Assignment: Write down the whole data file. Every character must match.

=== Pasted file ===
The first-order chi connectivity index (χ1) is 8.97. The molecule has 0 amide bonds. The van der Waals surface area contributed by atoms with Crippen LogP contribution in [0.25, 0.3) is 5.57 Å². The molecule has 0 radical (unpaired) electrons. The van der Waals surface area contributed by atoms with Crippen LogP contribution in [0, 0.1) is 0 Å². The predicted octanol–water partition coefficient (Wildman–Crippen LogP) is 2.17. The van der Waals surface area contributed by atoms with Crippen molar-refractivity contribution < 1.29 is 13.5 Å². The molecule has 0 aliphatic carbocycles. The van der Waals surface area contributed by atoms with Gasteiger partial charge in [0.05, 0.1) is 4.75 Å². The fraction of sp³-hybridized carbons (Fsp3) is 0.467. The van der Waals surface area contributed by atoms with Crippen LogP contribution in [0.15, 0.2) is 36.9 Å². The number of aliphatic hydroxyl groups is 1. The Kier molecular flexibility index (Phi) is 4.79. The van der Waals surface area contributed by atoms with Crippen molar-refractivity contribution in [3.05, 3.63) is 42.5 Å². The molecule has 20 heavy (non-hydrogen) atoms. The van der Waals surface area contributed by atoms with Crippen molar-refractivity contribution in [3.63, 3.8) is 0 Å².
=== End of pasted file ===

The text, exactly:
The first-order chi connectivity index (χ1) is 8.97. The molecule has 0 amide bonds. The van der Waals surface area contributed by atoms with Crippen LogP contribution in [0.25, 0.3) is 5.57 Å². The molecule has 0 radical (unpaired) electrons. The van der Waals surface area contributed by atoms with Crippen LogP contribution in [0, 0.1) is 0 Å². The predicted octanol–water partition coefficient (Wildman–Crippen LogP) is 2.17. The van der Waals surface area contributed by atoms with Crippen molar-refractivity contribution < 1.29 is 13.5 Å². The molecule has 0 aliphatic carbocycles. The van der Waals surface area contributed by atoms with Gasteiger partial charge in [0.05, 0.1) is 4.75 Å². The fraction of sp³-hybridized carbons (Fsp3) is 0.467. The van der Waals surface area contributed by atoms with Crippen LogP contribution in [0.15, 0.2) is 36.9 Å². The number of aliphatic hydroxyl groups is 1. The Kier molecular flexibility index (Phi) is 4.79. The van der Waals surface area contributed by atoms with Crippen molar-refractivity contribution in [3.05, 3.63) is 42.5 Å². The molecule has 20 heavy (non-hydrogen) atoms. The van der Waals surface area contributed by atoms with Crippen molar-refractivity contribution in [3.63, 3.8) is 0 Å².